Facebook.app for iOS [v. 88.0] cleans up duplicates

Posted: April 15th, 2017 | Author: | Filed under: Analysis, Debugging, iOS, Programming | Tags: , | No Comments »

This post follows up the Analysis of the Facebook.app for iOS [v. 87.0].
The version 88.0 of the Facebook.app has now been released:

Download Info

As you can see from the smaller download size, the duplicated resources have been removed. This is confirmed by looking at the app content using GrandPerspective:

Facebook 88.0 content

Only some really small resources escaped the cleanup. The ‘FBFacecastTipJarResources’ resources are indeed still duplicated. Example:

  • Facebook.app/Frameworks/FBSharedFramework.framework/FBFacecastTipJarResources/tip3b.json.gz
  • Facebook.app/Frameworks/FBSharedFramework.framework/tip3b.json.gz

Analysis of the Facebook.app for iOS [v. 87.0]

Posted: April 10th, 2017 | Author: | Filed under: Analysis, Debugging, iOS, Programming | Tags: , | 16 Comments »

6 months ago I analyzed the version 66.0 of the Facebook.app for iOS:

The version 66.0 was a 165 MB app on an iPad Air 2 (64-bit). It was a monolithic app with its main binary being more than 100 MB.

The version 87.0 is now available: 253 MB on the same iPad Air 2 with only 64-bit code. In just 6 months, the Facebook.app size grew by 88 MB!

Download Info

Let’s see what changed…

App content

Looking at the app content of the version 87.0 using GrandPerspective gives a good overview:

Facebook 87.0 content

Here is how the content of the version 66.0 looked like:

Facebook 66.0 content

As you can see, the Facebook.app has been completely restructured:

  • the main binary is now only 19 MB
  • there is a huge 136 MB framework ‘FBSharedFramework’
  • there is another 26 MB framework called ‘FBNotOnStartupPathFramework’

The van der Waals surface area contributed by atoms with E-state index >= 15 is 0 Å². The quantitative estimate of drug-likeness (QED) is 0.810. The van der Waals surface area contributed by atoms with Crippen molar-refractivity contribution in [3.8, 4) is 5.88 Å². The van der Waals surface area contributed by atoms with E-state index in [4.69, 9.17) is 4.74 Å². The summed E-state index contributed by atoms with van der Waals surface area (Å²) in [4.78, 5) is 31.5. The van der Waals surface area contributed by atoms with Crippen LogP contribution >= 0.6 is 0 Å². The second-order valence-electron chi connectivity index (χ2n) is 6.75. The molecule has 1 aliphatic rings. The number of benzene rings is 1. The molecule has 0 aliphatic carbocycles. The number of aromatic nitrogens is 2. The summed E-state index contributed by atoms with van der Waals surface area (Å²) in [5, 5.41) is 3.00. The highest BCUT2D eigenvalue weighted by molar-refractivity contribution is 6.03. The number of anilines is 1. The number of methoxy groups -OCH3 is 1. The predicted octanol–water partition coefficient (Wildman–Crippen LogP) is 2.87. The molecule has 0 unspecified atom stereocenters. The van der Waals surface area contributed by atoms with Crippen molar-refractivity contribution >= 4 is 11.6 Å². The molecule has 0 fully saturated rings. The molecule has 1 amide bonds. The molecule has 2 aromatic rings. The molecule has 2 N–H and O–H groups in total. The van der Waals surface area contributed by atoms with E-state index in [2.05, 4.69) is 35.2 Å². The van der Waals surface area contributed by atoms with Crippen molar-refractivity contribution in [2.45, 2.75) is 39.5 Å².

Duplicated resources

One of the reason the app size grew is due to multiple copies of the same resources inside the app.


You can actually see in the previous screenshot 3 copies of the same file ‘unetshallow_init.pb’:

  • Facebook.app/Frameworks/FBNotOnStartupPathFramework.framework/opticalflow_resource/unetshallow_init.pb
  • Facebook.app/Frameworks/FBSharedFramework.framework/opticalflow_resource/unetshallow_init.pb
  • Facebook.app/opticalflow_resource/unetshallow_init.pb


Keeping only one copy would save 7.2 MB.


Similarly the DataFiles folder appears 3 times. Keeping a single copy would save around 2 MB:

  • Facebook.app/DataFiles/
  • Facebook.app/Frameworks/FBNotOnStartupPathFramework.framework/DataFiles/
  • Facebook.app/Frameworks/FBSharedFramework.framework/DataFiles/



Some resources called ‘FBFacecastTipJarResources’ appear to be duplicated no less than 6 times in the app! The ‘FBFacecastTipJarResources’ resources only take 150 KB on disk but 6 times makes 900 KB.

One example:

  • Facebook.app/FBFacecastTipJarResources/sent.m4a
  • Facebook.app/Frameworks/FBNotOnStartupPathFramework.framework/FBFacecastTipJarResources/sent.m4a
  • Facebook.app/Frameworks/FBNotOnStartupPathFramework.framework/sent.m4a
  • Facebook.app/Frameworks/FBSharedFramework.framework/FBFacecastTipJarResources/sent.m4a
  • Facebook.app/Frameworks/FBSharedFramework.framework/sent.m4a
  • Facebook.app/sent.m4a

Other duplicated resources

There are a bunch of other duplicated resources, amongst them:

  • modelMetaData.bin: 4 * 1 MB
  • schemaMetaData.bin: 4 * 830 KB
  • FBCommunicationSoundKit.bundle: 3 * 741 KB
  • MNSounds.bundle: 3 * 528 KB
  • FBSoundControllerResources: 3 * 500 KB
  • RelaySchema.json: 3 * 319 KB
  • libPhoneNumber.bundle: 3 * 172 KB
  • CACerts.plist: 3 * 168 KB
  • FBFacecastBroadcastKitResources: 3 * 98 KB